Subset

Definition of Subset:

If A and B are two sets, and every element of set A is also an element of set B, then A is called a subset of B and we write it as A ⊆ B or B ⊇ A

The symbol  stands for ‘is a subset of’ or ‘is contained in’ 

 Every set is a subset of itself, i.e., A ⊂ A, B ⊂ B. 

 Empty set is a subset of every set. 

 Symbol ‘⊆’ is used to denote ‘is a subset of’ or ‘is contained in’. 

 A ⊆ B means A is a subset of B or A is contained in B. 

 B ⊆ A means B contains A. 

For example;

1. Let A = {2, 4, 6} 

B = {6, 4, 8, 2} 

Here A is a subset of B

Since, all the elements of set A are contained in set B. 

But B is not the subset of A 

Since, all the elements of set B are not contained in set A. 

Notes:

If ACB and BCA, then A = B, i.e., they are equal sets. 

Every set is a subset of itself. 

Null set or  is a subset of every set. 


2. The set N of natural numbers is a subset of the set Z of integers and we write N ⊂ Z. 


3. Let A = {2, 4, 6}

B = {x : x is an even natural number less than 8}

Here A ⊂ B and B ⊂ A. 

Hence, we can say A = B 


4. Let A = {1, 2, 3, 4} 

B = {4, 5, 6, 7} 

Here A ⊄ B and also B ⊄ C 

[ denotes ‘not a subset of’] 


Super Set:

Whenever a set A is a subset of set B, we say the B is a superset of A and we write, B ⊇ A. 

Symbol ⊇ is used to denote ‘is a super set of’ 

For example;

A = {a, e, i, o, u} 

B = {a, b, c, ............., z}

Here A ⊆ B i.e., A is a subset of B but B ⊇ A i.e., B is a super set of A

Proper Subset:

If A and B are two sets, then A is called the proper subset of B if A ⊆ B but B ⊇ A i.e., A ≠ B. The symbol ‘’ is used to denote proper subset. Symbolically, we write A ⊂ B.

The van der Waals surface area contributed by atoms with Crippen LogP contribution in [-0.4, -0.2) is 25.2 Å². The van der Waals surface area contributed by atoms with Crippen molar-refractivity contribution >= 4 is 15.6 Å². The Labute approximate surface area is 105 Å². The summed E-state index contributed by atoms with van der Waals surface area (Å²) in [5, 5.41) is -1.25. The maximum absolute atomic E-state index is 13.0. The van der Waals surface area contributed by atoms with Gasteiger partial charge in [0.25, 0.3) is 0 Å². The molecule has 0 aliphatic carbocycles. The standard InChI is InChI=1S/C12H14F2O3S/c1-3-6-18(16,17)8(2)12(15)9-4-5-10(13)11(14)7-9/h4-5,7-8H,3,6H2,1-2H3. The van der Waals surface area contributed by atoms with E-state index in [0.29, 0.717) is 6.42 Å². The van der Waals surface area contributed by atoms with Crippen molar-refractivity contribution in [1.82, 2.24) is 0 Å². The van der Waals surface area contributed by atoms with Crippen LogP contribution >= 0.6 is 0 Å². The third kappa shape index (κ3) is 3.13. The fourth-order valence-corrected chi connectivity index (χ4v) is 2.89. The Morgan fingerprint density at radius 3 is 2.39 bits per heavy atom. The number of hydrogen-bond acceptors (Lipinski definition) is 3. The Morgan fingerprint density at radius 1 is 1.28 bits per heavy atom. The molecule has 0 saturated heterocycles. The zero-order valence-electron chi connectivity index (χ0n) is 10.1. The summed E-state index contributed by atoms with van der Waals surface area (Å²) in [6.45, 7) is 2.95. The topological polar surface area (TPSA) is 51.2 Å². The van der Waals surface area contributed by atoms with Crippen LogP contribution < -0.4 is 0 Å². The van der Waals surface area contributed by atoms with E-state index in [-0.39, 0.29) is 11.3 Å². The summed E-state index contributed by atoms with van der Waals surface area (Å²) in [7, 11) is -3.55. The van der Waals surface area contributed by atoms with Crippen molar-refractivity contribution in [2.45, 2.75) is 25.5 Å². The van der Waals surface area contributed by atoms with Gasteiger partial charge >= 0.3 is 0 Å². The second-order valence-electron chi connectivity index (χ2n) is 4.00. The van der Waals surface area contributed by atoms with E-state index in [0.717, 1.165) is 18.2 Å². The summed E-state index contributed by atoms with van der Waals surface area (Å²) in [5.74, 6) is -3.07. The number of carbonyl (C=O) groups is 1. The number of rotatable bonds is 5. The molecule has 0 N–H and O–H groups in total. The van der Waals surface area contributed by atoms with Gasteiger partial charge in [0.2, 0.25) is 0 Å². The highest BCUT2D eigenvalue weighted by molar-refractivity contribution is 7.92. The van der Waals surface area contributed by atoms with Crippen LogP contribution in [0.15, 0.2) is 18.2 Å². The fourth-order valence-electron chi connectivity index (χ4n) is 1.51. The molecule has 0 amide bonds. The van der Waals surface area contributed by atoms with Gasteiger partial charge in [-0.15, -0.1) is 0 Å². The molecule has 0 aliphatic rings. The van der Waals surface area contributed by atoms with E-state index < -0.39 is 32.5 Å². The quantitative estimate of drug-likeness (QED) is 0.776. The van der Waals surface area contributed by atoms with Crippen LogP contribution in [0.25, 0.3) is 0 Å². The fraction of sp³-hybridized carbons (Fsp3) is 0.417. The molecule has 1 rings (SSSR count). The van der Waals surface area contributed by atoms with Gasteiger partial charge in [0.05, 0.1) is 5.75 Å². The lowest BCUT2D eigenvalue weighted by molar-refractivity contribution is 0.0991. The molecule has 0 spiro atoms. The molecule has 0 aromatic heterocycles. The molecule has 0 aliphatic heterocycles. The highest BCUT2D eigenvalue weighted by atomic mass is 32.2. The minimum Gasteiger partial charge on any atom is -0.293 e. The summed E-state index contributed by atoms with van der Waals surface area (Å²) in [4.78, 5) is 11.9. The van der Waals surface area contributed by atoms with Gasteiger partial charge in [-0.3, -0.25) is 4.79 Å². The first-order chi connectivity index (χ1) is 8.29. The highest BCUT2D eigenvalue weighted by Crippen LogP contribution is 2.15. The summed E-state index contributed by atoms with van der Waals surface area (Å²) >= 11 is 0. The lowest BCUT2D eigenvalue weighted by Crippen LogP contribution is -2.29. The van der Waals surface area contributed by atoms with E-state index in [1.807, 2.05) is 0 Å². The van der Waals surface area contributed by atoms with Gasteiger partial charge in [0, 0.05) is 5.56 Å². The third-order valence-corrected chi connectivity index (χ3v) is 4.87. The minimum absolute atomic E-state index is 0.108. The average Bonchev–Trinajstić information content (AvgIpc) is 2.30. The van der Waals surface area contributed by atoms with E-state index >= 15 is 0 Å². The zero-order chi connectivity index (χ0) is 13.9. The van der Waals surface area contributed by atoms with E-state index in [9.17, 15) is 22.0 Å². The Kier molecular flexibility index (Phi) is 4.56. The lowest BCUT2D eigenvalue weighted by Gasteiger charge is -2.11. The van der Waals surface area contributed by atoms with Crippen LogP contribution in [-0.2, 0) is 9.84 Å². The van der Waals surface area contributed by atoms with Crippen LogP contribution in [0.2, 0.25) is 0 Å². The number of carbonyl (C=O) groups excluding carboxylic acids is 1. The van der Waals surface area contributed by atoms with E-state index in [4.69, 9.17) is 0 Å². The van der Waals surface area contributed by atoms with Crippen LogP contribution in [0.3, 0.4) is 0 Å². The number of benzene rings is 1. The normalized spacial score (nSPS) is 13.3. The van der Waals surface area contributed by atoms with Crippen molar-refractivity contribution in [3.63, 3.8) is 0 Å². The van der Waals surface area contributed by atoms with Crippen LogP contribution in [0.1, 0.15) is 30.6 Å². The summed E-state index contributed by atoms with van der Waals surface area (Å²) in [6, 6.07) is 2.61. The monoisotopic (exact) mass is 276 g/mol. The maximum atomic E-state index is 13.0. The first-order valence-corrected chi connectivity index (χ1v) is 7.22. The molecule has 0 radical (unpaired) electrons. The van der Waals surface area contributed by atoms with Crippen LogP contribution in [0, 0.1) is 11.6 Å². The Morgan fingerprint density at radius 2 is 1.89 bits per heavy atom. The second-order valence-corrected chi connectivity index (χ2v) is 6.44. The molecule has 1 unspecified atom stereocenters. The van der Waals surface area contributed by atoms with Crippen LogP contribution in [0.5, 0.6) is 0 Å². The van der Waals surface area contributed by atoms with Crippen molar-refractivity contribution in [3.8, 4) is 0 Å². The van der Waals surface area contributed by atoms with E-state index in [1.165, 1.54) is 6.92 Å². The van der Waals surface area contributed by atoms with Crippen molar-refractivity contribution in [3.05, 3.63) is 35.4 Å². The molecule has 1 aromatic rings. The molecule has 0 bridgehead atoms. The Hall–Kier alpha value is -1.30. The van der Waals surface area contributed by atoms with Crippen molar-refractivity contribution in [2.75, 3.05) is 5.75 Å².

For example;

1. A = {1, 2, 3, 4}

Here n(A) = 4

B = {1, 2, 3, 4, 5}

Here n(B) = 5

We observe that, all the elements of A are present in B but the element ‘5’ of B is not present in A.

So, we say that A is a proper subset of B.
Symbolically, we write it as A ⊂ B

Notes:

No set is a proper subset of itself.

Null set or ∅ is a proper subset of every set.


2. A = {p, q, r}

B = {p, q, r, s, t}

Here A is a proper subset of B as all the elements of set A are in set B and also A ≠ B.

Notes:

No set is a proper subset of itself.

Empty set is a proper subset of every set.



Power Set:

The collection of all subsets of set A is called the power set of A. It is denoted by P(A). In P(A), every element is a set.

For example;

If A = {p, q} then all the subsets of A will be

P(A) = {∅, {p}, {q}, {p, q}}

Number of elements of P(A) = n[P(A)] = 4 = 22

In general, n[P(A)] = 2m where m is the number of elements in set A.



Universal Set

A set which contains all the elements of other given sets is called a universal set. The symbol for denoting a universal set is or ξ.

For example;

1. If A = {1, 2, 3}      B = {2, 3, 4}      C = {3, 5, 7}

then U = {1, 2, 3, 4, 5, 7}

[Here A ⊆ U, B ⊆ U, C ⊆ U and U ⊇ A, U ⊇ B, U ⊇ C]


2. If P is a set of all whole numbers and Q is a set of all negative numbers then the universal set is a set of all integers.


3. If A = {a, b, c}      B = {d, e}      C = {f, g, h, i}

then U = {a, b, c, d, e, f, g, h, i} can be taken as universal set.

Set Theory

Sets

Objects Form a Set

Elements of a Set

Properties of Sets

Representation of a Set

Different Notations in Sets

Standard Sets of Numbers

Types of Sets

Pairs of Sets

Subsets of a Given Set

Operations on Sets

Union of Sets

Intersection of Sets

Difference of two Sets

Complement of a Set

Cardinal number of a set

Cardinal Properties of Sets

Venn Diagrams





7th Grade Math Problems

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